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Turkey's warning to Syria over shelling of village

Recep Tayyip Erdogan, the Turkish leader, says the countries are "not far" from war.

The Turkish prime minister, Recep Tayyip Erdogan, has stepped up his rhetoric against Syria, saying that the two countries are "not far" from war.

On Wednesday, five people were killed in a Turkish village by shelling across the border.

Today, Erdogan told a crowd in Istanbul:

"We are not interested in war, but we're not far from it either. This nation has come to where it is today having gone through intercontinental wars."

As the two countries squared up, the Syrian city of Homs came under a severe shell attack, its worst in several months. According to activists, there have also been attacks on Aleppo, Damascus, Hama and Idlin.

Abu Rami, an activist who was in Homs at the time of the shelling, told Associated Press: "Around dawn, the regime went crazy and started shelling hysterically. An average of five rockets a minute are falling."

Homs had been the focus of intense attacks from government forces up until April, when focus had shifted away from the city. However, on Friday there were attacks on several districts in Homs, including the neighbourhood of Khaldiya, Old Homs, Qusour and Jouret el-Shayah.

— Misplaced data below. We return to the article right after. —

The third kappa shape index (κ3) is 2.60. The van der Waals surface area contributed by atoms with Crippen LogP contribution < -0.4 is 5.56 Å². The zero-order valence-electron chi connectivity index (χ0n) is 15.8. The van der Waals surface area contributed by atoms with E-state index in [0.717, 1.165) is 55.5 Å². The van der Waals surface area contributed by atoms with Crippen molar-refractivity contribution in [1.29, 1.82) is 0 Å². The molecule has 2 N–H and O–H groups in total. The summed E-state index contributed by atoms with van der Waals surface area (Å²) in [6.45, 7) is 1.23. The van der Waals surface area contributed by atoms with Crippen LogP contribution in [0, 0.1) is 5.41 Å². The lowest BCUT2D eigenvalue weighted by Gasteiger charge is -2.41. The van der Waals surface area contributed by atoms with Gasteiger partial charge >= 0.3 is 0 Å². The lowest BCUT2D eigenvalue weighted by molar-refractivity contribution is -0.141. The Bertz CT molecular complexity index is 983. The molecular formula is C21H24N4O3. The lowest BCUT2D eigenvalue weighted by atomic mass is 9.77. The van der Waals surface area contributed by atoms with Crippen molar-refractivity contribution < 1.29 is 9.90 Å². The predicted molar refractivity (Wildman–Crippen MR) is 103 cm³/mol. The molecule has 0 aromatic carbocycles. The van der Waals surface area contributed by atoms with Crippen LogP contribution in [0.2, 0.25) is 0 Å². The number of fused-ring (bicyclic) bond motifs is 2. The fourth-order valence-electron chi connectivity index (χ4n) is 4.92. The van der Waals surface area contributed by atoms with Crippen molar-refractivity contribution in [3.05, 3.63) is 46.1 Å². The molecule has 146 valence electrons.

Rami Abdel Rahmen, of human rights group the Syrian Observatory for Human Rights, told AFP news: "It seems like the regime has a limited window to use its warplanes, because it is throwing everything it can at the rebels in Homs."

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Is anyone prepared to solve the NHS funding crisis?

As long as the political taboo on raising taxes endures, the service will be in financial peril. 

It has long been clear that the NHS is in financial ill-health. But today's figures, conveniently delayed until after the Conservative conference, are still stunningly bad. The service ran a deficit of £930m between April and June (greater than the £820m recorded for the whole of the 2014/15 financial year) and is on course for a shortfall of at least £2bn this year - its worst position for a generation. 

Though often described as having been shielded from austerity, owing to its ring-fenced budget, the NHS is enduring the toughest spending settlement in its history. Since 1950, health spending has grown at an average annual rate of 4 per cent, but over the last parliament it rose by just 0.5 per cent. An ageing population, rising treatment costs and the social care crisis all mean that the NHS has to run merely to stand still. The Tories have pledged to provide £10bn more for the service but this still leaves £20bn of efficiency savings required. 

Speculation is now turning to whether George Osborne will provide an emergency injection of funds in the Autumn Statement on 25 November. But the long-term question is whether anyone is prepared to offer a sustainable solution to the crisis. Health experts argue that only a rise in general taxation (income tax, VAT, national insurance), patient charges or a hypothecated "health tax" will secure the future of a universal, high-quality service. But the political taboo against increasing taxes on all but the richest means no politician has ventured into this territory. Shadow health secretary Heidi Alexander has today called for the government to "find money urgently to get through the coming winter months". But the bigger question is whether, under Jeremy Corbyn, Labour is prepared to go beyond sticking-plaster solutions. 

George Eaton is political editor of the New Statesman.